Infection of Sinuses and Guttural Pouches
Two areas commonly infected secondary to the initial throat and gland infection include the sinuses and guttural pouches. If you have a horse with a persistent nasal discharge after strangles in the barn, you might be looking at one of these two complications. Sinusitis produces a one-sided (unilateral) nasal discharge, and guttural pouch infections can cause nasal discharge from one or both sides. The key fact is that the nasal discharge is thick and viscous, often white or yellow-white in color. The infection can collect in these regions for long times, so sinusitis or guttural pouch infections can crop up later. The guttural pouch is an area where the strangles organism can survive for a long time, and may explain the presence of some carriers.
Atypical Clinical Presentations
Less commonly, the clinical results of infection may be atypical. The disease leads to early onset extensive swelling under the skin in some infected horses, especially at the head. In other horses, the development of an abscess leads to rupture of the abscess into the throat (instead of rupturing through the skin), which causes a thick yellow nasal discharge. In some horses, a large abscess develops deep in the throat where it interferes with both breathing and swallowing – in those cases, it may be necessary to provide a tracheotomy (hole in the wind pipe) to allow the horse to breathe. Internal rupture of an abscess into the throat sometimes leads to infection of the horse's guttural pouches and the horse may need surgical treatment.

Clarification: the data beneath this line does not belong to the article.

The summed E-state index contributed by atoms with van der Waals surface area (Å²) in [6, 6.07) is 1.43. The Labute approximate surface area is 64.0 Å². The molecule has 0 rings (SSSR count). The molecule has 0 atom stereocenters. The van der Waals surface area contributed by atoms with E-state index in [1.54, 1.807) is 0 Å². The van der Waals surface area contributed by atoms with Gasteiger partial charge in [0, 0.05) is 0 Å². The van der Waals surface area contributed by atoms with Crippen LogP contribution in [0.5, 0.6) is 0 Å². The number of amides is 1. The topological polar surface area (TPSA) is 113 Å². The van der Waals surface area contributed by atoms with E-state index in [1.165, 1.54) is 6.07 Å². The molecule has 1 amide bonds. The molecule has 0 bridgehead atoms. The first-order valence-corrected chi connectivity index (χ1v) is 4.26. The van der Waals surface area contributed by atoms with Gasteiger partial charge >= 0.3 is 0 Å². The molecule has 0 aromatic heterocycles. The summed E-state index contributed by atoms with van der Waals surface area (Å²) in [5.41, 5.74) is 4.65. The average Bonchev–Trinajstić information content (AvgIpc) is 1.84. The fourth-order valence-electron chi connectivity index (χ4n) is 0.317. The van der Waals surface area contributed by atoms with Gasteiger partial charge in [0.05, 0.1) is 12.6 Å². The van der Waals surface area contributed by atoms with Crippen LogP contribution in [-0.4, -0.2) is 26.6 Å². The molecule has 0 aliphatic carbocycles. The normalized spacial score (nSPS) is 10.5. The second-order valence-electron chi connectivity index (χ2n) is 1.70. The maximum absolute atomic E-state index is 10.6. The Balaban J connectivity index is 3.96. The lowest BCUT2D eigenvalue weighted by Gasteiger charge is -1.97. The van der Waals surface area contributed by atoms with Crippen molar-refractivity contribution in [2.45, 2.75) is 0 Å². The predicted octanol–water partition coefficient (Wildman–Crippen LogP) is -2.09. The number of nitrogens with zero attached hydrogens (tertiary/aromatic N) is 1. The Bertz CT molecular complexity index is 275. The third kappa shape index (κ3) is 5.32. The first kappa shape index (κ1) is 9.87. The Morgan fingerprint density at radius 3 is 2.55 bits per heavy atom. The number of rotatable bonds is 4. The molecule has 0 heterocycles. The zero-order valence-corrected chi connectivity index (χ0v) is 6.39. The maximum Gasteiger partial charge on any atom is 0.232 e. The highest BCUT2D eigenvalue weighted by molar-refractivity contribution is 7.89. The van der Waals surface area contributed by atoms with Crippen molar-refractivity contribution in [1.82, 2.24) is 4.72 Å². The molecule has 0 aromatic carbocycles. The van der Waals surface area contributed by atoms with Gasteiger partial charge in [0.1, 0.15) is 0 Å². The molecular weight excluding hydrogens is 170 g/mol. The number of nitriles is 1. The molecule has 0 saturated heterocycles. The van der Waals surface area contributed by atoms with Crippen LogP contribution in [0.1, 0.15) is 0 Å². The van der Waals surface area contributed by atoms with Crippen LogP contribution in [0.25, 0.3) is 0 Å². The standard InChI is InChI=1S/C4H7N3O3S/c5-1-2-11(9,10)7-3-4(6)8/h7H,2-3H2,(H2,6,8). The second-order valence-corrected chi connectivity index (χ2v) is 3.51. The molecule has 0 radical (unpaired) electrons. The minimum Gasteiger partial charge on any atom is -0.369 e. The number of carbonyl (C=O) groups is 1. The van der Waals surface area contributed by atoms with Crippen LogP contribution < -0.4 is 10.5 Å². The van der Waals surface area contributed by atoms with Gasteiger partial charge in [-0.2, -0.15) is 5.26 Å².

The immune system appears to be relatively slow in eliminating the organism from some horses. In these cases, more than one abscess may develop in the throat area or under the jaw before the infection is finally eliminated.
Another frustrating and difficult manifestation of infection is the rare development of abscesses at other locations in the body. Although abscess development is localized to the throat in most infected horses, strangles abscess formation can arise in remote areas of the body such as the brain, the spinal cord, the lungs, the intestinal system, the udder or in the kidneys.
Additional clinical symptoms are determined by the specific location of these additional abscesses:
The development of abscesses at an area remote to the upper respiratory tract (throat) is commonly referred to as metastatic strangles or bastard strangles. The prognosis for most horses affected with metastatic strangles is unfavorable. Fortunately, metastatic strangles is a rare complication of this disease.
Purpura hemorrhagica is another uncommon complication of strangles. In these horses, swelling in the limbs or under the trunk occurs several days or weeks following resolution of a typical strangles infection. This swelling is a result of an immune reaction against the horse's blood vessels that has been provoked by the development of immunity against the streptococcus organism. In rare instances, purpura hemorrhagica may affect the intestinal tract and cause severe colic or diarrhea.